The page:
Skyfall Blu-ray review

  • Actors: Daniel Craig, Judi Dench, Javier Bardem, Ralph Fiennes, Naomie Harris
  • Director: Sam Mendes
  • Format: Color, Widescreen
  • Language: English
  • Subtitles: English, Spanish
  • Dubbed: Spanish, French
  • Aspect Ratio: 2.40:1
  • Number of discs: 2
  • Rated: PG-13 (Parental Guidance Suggested)
  • Studio: MGM (Video & DVD)
  • Release Date: February 12, 2013
  • Run Time: 143 minutes



                I have always found mild amusement in the James Bond franchise, though even in its golden years I never considered the films anything more than genre escapism. Even when the series was reinvented, from the beginning this time, I was slightly under-whelmed. Although Casino Royale was a promising start, the film as a whole felt somewhat uneven and incomplete. The follow-up and only direct sequel to a Bond film, Quantum of Solace, was a big letdown despite the interesting and bold choice of director. Skyfall held no expectations for me, though I had more interest when I heard that Sam Mendes would be the director.


                Mendes has a limited filmography, proving to be somewhat picky in the projects he takes on, with Skyfall being the largest budget and only genre picture he has attempted. The match seemed strange albeit bold, especially since Mendes had been missing from the big screen since releasing two alternate views of married life with Away with Me and Revolutionary Road. Family drama had always seemed more suited to Mendes’ style, and perhaps this is why he was the best choice to direct the Bond film in which we learn the most about his childhood and family life.


                Skyfall is an easy film to compliment. Usually, even with some of the best films, there are only a few elements which elevate the film. Either a fantastic script, remarkable actor or strong visuals can make the film more memorable than the rest, but it is extremely rare for a film to excel in every way. Despite easily being dismissible as a genre film, Skyfall was one of the best films of 2012, not to mention in the James Bond franchise. Every aspect of the film seems to come together into a remarkably entertaining and emotionally engaging film.


                Along with the direction by Mendes come the frequent partners in filmmaking, composer Thomas Newman and director of photography Roger Deakins. Both add a significant amount to the spectacle of the film, with Newman’s energetically percussion based interpretation of the classic Bond theme and Deakins’ incredible foray into digital photography. These are two great reasons to own this film on Blu-ray, especially for the soundtrack. The photography also looks great, though nothing compares to the way it looked in theaters.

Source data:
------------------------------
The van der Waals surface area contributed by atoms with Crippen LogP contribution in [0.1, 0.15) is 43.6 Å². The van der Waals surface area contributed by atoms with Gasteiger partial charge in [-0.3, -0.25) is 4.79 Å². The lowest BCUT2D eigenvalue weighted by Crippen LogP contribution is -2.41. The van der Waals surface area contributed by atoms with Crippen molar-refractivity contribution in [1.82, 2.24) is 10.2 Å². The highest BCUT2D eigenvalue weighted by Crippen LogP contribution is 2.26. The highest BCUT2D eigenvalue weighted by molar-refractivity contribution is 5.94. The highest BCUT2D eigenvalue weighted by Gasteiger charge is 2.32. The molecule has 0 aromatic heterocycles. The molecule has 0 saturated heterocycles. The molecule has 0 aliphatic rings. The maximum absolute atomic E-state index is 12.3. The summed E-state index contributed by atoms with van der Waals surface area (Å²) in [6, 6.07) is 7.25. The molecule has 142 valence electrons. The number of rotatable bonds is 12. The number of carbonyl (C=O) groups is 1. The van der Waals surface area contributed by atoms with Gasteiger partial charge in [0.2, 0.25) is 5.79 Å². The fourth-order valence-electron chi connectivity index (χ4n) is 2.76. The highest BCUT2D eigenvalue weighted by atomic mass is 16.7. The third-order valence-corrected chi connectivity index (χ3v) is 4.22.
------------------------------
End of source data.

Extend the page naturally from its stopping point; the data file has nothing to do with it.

The Blu-ray release also has a DVD and a digital copy of the film. There are plenty of special features about the many iconic elements of a bond film, from villains and women to cars and gadgets. Even more impressive, however, is the incredibly informative commentary track with Mendes. There is a second track with producers Barbara Broccoli and Michael G. Wilson, and production designer Dennis Gassner.


    The Thieves Blu-ray review

  • Actors: Gianna Jun, Hae-suk Kim, Hye-su Kim, Soo Hyun Kim
  • Director: Dong-Hoon Choi
  • Format: Dolby, Subtitled, THX, Widescreen
  • Language: Korean
  • Subtitles: English, Korean
  • Aspect Ratio: 1.85:1
  • Number of discs: 1
  • Rated: Unrated
  • Studio: Well Go USA
  • Release Date: February 12, 2013
  • Run Time: 135 minutes



                The Thieves has a complex plot with twist after twist, an extremely large ensemble cast, and a running time just over two hours and fifteen minutes. It plays somewhat like a more dramatic and complicated Ocean’s 11. So, I guess I’m saying it plays like Ocean’s 12. There are points in the film where the overblown cast and storylines go off-track a bit, and at times it is difficult to keep up with the many twists in the storyline. It is also often difficult to recover from the emotional whiplash, as the story jumps from comedy to melodrama and back again from scene to scene. All of this into consideration, The Thieves is still a remarkably worthwhile trip to take. It may not be a smooth ride, but it is a trip worth taking once the destination is reached.


                The ultimate destination in The Thieves is the same as Ocean’s 11, The Sting and every other great grifter film. What is more important than the protagonists getting away with their scam/theft is the fact that they do it in a way which proves they are more clever than their adversaries, and the audience. We must be fooled along with the mark, and The Thieves delivers this scenario several times throughout the film, leading up to the largest reveal at the climax of the film.


                The basic premise of this film is a group of con men and thieves teaming up for a major score, a 318-carat diamond worth 20 million dollars. They have two safecrackers to open two different safes, muscle for the strenuous parts of the job, and the ever-important disguise man. But underneath this traditional con film is a revenge movie, as two of the members of the crew have a past, which includes a love triangle with a female member of the crew.


                The Thieves currently holds the place for highest-grossing film in Korean box office history, which is easy to see with the scope of this film. There is a great deal to enjoy in this film, though it may be a bit bloated for the tastes of American audiences ignorant to the celebrity of the cast members. I believe most of what made the Soderbergh Ocean 11 franchise successful was the cast of incredible talent and stars, but this would not translate as well for someone who didn’t know Matt Damon from Brad Pitt.

                The Blu-ray release includes a making-of featurette, as well as one about the individual cast members in this largely ensem